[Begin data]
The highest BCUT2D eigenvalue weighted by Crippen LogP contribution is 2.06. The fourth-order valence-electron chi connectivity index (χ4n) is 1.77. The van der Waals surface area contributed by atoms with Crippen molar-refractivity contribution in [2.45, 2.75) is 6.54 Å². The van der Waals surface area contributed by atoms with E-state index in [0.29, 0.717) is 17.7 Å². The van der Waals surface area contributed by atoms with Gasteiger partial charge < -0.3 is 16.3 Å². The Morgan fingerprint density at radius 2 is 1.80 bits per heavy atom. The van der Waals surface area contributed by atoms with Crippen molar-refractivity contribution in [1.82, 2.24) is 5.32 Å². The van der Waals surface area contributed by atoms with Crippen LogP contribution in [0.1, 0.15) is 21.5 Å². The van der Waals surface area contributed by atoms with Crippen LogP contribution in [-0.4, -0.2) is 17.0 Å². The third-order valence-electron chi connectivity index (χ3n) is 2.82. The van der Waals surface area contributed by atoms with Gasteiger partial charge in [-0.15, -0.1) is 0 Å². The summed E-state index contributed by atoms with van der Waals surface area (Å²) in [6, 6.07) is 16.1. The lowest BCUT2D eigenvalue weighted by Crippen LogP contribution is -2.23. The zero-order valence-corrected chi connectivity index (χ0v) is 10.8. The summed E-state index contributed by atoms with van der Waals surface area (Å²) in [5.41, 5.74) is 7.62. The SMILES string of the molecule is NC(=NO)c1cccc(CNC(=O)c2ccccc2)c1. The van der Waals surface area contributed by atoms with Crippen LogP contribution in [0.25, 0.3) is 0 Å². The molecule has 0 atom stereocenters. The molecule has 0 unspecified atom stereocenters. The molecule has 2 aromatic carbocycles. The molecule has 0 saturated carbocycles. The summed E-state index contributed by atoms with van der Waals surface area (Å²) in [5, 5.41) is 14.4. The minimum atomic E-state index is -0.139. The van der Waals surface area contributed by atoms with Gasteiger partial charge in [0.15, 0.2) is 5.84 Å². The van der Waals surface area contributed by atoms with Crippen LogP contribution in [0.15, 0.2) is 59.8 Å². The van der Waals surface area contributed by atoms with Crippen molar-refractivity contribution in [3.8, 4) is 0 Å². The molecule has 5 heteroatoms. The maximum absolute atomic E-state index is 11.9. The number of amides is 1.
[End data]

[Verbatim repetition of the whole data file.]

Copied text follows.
The highest BCUT2D eigenvalue weighted by Crippen LogP contribution is 2.06. The fourth-order valence-electron chi connectivity index (χ4n) is 1.77. The van der Waals surface area contributed by atoms with Crippen molar-refractivity contribution in [2.45, 2.75) is 6.54 Å². The van der Waals surface area contributed by atoms with E-state index in [0.29, 0.717) is 17.7 Å². The van der Waals surface area contributed by atoms with Gasteiger partial charge < -0.3 is 16.3 Å². The Morgan fingerprint density at radius 2 is 1.80 bits per heavy atom. The van der Waals surface area contributed by atoms with Crippen molar-refractivity contribution in [1.82, 2.24) is 5.32 Å². The van der Waals surface area contributed by atoms with Crippen LogP contribution in [0.1, 0.15) is 21.5 Å². The van der Waals surface area contributed by atoms with Crippen LogP contribution in [-0.4, -0.2) is 17.0 Å². The third-order valence-electron chi connectivity index (χ3n) is 2.82. The van der Waals surface area contributed by atoms with Gasteiger partial charge in [-0.15, -0.1) is 0 Å². The summed E-state index contributed by atoms with van der Waals surface area (Å²) in [6, 6.07) is 16.1. The lowest BCUT2D eigenvalue weighted by Crippen LogP contribution is -2.23. The zero-order valence-corrected chi connectivity index (χ0v) is 10.8. The summed E-state index contributed by atoms with van der Waals surface area (Å²) in [5.41, 5.74) is 7.62. The SMILES string of the molecule is NC(=NO)c1cccc(CNC(=O)c2ccccc2)c1. The van der Waals surface area contributed by atoms with Crippen LogP contribution in [0.25, 0.3) is 0 Å². The molecule has 0 atom stereocenters. The molecule has 0 unspecified atom stereocenters. The molecule has 2 aromatic carbocycles. The molecule has 0 saturated carbocycles. The summed E-state index contributed by atoms with van der Waals surface area (Å²) in [5, 5.41) is 14.4. The minimum atomic E-state index is -0.139. The van der Waals surface area contributed by atoms with Gasteiger partial charge in [0.15, 0.2) is 5.84 Å². The van der Waals surface area contributed by atoms with Crippen LogP contribution in [0.15, 0.2) is 59.8 Å². The van der Waals surface area contributed by atoms with Crippen molar-refractivity contribution in [3.8, 4) is 0 Å². The molecule has 5 heteroatoms. The maximum absolute atomic E-state index is 11.9. The number of amides is 1.